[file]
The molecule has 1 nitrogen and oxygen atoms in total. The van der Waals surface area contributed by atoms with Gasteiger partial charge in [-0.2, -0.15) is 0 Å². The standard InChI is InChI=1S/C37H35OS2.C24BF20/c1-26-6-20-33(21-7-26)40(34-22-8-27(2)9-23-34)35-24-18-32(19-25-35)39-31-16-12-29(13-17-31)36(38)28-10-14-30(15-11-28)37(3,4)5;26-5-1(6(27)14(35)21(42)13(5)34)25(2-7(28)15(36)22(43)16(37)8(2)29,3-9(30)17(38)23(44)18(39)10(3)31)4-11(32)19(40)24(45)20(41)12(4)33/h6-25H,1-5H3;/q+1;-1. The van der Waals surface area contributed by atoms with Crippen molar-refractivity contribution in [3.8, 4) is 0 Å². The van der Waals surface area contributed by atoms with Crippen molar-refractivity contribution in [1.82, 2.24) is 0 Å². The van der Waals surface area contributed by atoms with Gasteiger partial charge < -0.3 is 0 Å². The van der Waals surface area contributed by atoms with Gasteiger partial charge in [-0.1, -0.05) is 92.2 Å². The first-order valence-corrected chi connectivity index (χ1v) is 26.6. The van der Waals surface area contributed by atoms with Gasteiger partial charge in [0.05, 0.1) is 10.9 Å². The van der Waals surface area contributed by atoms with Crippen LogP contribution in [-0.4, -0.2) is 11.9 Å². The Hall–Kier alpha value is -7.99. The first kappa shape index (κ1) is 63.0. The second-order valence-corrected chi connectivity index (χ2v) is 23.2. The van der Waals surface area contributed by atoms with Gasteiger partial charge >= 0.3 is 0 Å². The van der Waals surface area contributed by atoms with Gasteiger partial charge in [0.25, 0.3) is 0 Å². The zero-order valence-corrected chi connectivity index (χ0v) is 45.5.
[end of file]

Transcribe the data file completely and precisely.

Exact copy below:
The molecule has 1 nitrogen and oxygen atoms in total. The van der Waals surface area contributed by atoms with Gasteiger partial charge in [-0.2, -0.15) is 0 Å². The standard InChI is InChI=1S/C37H35OS2.C24BF20/c1-26-6-20-33(21-7-26)40(34-22-8-27(2)9-23-34)35-24-18-32(19-25-35)39-31-16-12-29(13-17-31)36(38)28-10-14-30(15-11-28)37(3,4)5;26-5-1(6(27)14(35)21(42)13(5)34)25(2-7(28)15(36)22(43)16(37)8(2)29,3-9(30)17(38)23(44)18(39)10(3)31)4-11(32)19(40)24(45)20(41)12(4)33/h6-25H,1-5H3;/q+1;-1. The van der Waals surface area contributed by atoms with Crippen molar-refractivity contribution in [3.8, 4) is 0 Å². The van der Waals surface area contributed by atoms with Crippen molar-refractivity contribution in [1.82, 2.24) is 0 Å². The van der Waals surface area contributed by atoms with Gasteiger partial charge < -0.3 is 0 Å². The van der Waals surface area contributed by atoms with Gasteiger partial charge in [-0.1, -0.05) is 92.2 Å². The first-order valence-corrected chi connectivity index (χ1v) is 26.6. The van der Waals surface area contributed by atoms with Gasteiger partial charge in [0.05, 0.1) is 10.9 Å². The van der Waals surface area contributed by atoms with Crippen LogP contribution in [-0.4, -0.2) is 11.9 Å². The Hall–Kier alpha value is -7.99. The first kappa shape index (κ1) is 63.0. The second-order valence-corrected chi connectivity index (χ2v) is 23.2. The van der Waals surface area contributed by atoms with Gasteiger partial charge >= 0.3 is 0 Å². The van der Waals surface area contributed by atoms with Gasteiger partial charge in [0.25, 0.3) is 0 Å². The zero-order valence-corrected chi connectivity index (χ0v) is 45.5.